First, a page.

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PE and RS PUBLIC April 2011 : Page305

Change Matters By Kass green Introduction Change happens. All the time. Floods, wildfires, population growth, pest outbreaks, earthquakes, droughts and wars all inflict change upon our landscape. The ramifications of these changes become more significant over time as the world’s population continues to grow, and the resiliency of our environments becomes increasingly taxed. To plan for the future and to manage our resources wisely, we need to understand what has happened in the past -we need to monitor change. Comparing remotely sensed images over time has long been a riveting and effective method for monitoring change caused by population growth (Jensen, 1981), land use transformation (NOAA-CSC, 2011) forest harvesting (Tucker and Townshend, 2000; Goward et al. , 2008), pest outbreaks (USDA, 2011), drought (USDA-FAS, 2001) floods (Steinbruch et al ., 2002), and wildfires (USDA-FS, 2011), among others. Recently three major transformations in policy and technol-ogy culminated to bring rapid remote sensing change detection functionality to a broad spectrum of internet users. 1. In 2008, the Department of the Interior announced its plan to make the U.S. government’s Landsat satellite imagery free and accessible via the internet. Subsequently, the U.S. Geological Survey (USGS) and National Aeronautics and Space Administration (NASA) partnered to post the Global Land Survey (GLS) (http://landsat.usgs. gov/science_GLS2005.php) epochs of Landsat imagery, comprised of one image per each epoch worldwide from the 1970s, 1990s, 2000, and 2005. Images included in each GLS epoch are chosen for peak growing season and minimal cloud cover. 2. In 2010, Esri (www.esri.com) released ArcGIS Server 10 with the enhanced Image extension that has revolutionized how imagery is served, simplifying image management and increasing image access speed. Simultaneously Esri committed to serving the worldwide GLS Landsat data over the Web to all users for free. 3. In 2011, working with partners, Esri developed a Web tool, ChangeMatters 1 , which allows users to navigate around the globe and quickly view the GLS Landsat imagery both multi-spectrally (in different Landsat band combinations) and multi-temporally (across epochs), and to conduct simple change detection analysis. ChangeMatters provides increased access of Landsat imag-ery to both scientific and non-scientific users. This article introduces ChangeMatters by reviewing its background, functionality, and educational user interface. Landsats 5 and 7 additionally collect imagery in the thermal, and mid, and far infrared portions of the spectrum. Because human sight is limited to the optical portions of the spectrum, collection of data in the non-optical portions allows users “to see” phenomena that humans cannot perceive with their eyes. Figure 1 compares the different band combinations of Landsat imagery which highlight different types of land cover. Figure 1. Landsat GLS 2000 imagery displayed in natural color, (a) veg-etation analysis (b), and infrared (c) ImageMaps in Esri’s ChangeMatters web browser. Continuity of Observations Background First launched in 1972, the imagery from the six successful Landsat missions provides continuity in Earth observations over the last four decades. All early Landsat missions captured imagery in the non visible infrared and the visible optical green and red portions of the electromagnetic spectrum. Current 1 All Landsat missions have been configured to ensure con-tinuity of Earth observation. Therefore, each new mission was designed so that scientific comparisons can be made of imagery collected from any mission. Table 1 shows how the spectral ranges of each band have remained relatively unchanged across all missions. ChangeMatters allows Internet users to view and compare Landsat imagery in different band combinations and from epoch to epoch. Policy Changes ChangeMatters was developed by Esri with partners Kass Green & Associates, Tukman Geospatial, and DTSagile. Photogrammetric engineering & remote SenSing From 1972 to 1982 imagery collected by the Landsat missions was available to the public at low cost. However in 1979, Presi-dent Carter signed Presidential Directive 54 which authorized continued on page 306 April 2011 305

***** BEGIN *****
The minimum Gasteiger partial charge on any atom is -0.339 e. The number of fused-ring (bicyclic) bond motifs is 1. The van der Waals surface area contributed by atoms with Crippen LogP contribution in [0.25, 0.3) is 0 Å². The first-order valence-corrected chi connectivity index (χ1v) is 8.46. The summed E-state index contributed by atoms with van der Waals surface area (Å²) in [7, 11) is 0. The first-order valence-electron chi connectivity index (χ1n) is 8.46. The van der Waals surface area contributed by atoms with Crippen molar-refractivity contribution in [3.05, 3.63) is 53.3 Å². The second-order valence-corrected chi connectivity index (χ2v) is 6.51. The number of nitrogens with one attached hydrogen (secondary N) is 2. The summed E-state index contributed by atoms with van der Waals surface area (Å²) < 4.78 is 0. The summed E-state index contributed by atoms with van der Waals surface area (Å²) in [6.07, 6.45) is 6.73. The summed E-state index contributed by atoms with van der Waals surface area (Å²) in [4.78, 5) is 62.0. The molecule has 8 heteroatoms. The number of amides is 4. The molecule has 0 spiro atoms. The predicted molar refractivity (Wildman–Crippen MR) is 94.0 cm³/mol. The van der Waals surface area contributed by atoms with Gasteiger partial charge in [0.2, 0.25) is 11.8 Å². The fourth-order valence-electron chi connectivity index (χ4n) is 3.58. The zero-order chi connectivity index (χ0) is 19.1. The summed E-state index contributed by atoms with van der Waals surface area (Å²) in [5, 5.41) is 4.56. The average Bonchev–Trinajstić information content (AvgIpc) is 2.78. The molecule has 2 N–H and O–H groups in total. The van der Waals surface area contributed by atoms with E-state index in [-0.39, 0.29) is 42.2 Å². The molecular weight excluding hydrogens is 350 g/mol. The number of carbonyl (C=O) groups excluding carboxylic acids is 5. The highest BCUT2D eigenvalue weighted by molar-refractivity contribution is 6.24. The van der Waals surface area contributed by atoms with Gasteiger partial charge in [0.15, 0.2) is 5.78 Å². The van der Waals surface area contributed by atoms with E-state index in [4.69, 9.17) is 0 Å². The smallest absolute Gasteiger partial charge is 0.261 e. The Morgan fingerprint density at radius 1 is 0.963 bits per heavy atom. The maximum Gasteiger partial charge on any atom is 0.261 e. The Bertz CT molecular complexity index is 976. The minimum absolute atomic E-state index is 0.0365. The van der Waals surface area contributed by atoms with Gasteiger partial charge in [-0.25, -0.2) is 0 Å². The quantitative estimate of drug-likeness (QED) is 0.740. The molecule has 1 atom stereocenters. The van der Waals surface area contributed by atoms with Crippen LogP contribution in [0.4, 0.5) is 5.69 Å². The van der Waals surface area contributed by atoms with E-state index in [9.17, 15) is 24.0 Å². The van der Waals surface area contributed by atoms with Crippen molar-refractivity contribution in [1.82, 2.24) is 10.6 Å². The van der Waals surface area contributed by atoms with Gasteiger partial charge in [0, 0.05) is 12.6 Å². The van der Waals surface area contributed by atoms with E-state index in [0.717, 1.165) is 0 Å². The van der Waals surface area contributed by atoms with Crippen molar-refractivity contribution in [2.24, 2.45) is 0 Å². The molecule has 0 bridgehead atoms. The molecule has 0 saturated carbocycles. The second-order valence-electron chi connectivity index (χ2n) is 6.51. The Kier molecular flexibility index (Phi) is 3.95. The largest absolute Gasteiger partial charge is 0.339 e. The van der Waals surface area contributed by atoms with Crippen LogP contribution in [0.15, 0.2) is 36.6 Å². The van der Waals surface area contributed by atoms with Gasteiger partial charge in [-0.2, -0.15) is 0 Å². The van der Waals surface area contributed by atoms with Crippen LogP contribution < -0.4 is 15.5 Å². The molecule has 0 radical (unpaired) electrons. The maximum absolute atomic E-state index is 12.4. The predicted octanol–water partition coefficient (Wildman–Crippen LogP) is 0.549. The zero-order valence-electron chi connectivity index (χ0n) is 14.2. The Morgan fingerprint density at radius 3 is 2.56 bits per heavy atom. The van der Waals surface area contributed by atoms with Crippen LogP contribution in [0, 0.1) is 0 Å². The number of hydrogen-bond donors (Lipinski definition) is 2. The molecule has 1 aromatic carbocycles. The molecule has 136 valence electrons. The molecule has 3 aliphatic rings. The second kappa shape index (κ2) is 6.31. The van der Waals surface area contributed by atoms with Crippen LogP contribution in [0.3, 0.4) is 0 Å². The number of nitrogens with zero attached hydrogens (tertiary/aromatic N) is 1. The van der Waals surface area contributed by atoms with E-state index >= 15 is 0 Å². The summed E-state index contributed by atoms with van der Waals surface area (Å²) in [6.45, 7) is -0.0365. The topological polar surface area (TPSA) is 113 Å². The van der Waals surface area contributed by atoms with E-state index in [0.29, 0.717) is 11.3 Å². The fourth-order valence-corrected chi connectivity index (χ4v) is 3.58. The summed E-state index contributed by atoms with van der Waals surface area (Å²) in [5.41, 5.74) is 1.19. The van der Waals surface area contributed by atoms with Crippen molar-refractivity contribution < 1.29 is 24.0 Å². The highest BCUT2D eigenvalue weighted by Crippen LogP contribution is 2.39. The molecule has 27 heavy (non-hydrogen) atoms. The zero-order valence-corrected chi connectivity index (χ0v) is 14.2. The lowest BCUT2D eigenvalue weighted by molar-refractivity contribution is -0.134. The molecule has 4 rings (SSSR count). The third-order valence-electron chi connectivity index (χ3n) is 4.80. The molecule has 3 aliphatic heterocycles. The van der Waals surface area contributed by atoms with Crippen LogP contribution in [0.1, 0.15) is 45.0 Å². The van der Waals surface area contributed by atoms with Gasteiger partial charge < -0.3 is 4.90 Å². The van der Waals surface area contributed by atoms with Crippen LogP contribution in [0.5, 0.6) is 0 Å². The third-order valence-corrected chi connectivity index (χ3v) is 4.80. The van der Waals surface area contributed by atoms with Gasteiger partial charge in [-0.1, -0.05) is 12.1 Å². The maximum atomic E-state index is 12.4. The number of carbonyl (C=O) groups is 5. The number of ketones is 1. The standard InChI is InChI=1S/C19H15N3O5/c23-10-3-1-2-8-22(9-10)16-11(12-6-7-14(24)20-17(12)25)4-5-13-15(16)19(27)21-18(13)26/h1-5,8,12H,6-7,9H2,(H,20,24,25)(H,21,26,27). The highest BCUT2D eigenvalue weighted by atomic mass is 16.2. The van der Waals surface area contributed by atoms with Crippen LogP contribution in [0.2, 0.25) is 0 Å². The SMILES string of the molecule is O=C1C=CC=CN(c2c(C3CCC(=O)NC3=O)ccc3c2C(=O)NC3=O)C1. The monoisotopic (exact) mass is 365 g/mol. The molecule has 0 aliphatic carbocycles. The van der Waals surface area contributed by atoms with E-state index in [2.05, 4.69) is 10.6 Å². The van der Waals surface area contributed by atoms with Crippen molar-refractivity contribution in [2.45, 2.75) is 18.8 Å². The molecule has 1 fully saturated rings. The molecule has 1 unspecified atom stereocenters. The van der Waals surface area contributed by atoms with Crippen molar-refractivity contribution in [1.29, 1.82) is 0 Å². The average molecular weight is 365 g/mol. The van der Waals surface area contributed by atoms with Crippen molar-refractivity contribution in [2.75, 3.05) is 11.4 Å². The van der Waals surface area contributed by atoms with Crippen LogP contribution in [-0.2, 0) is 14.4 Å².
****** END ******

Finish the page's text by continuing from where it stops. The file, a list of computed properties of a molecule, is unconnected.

Change Matters

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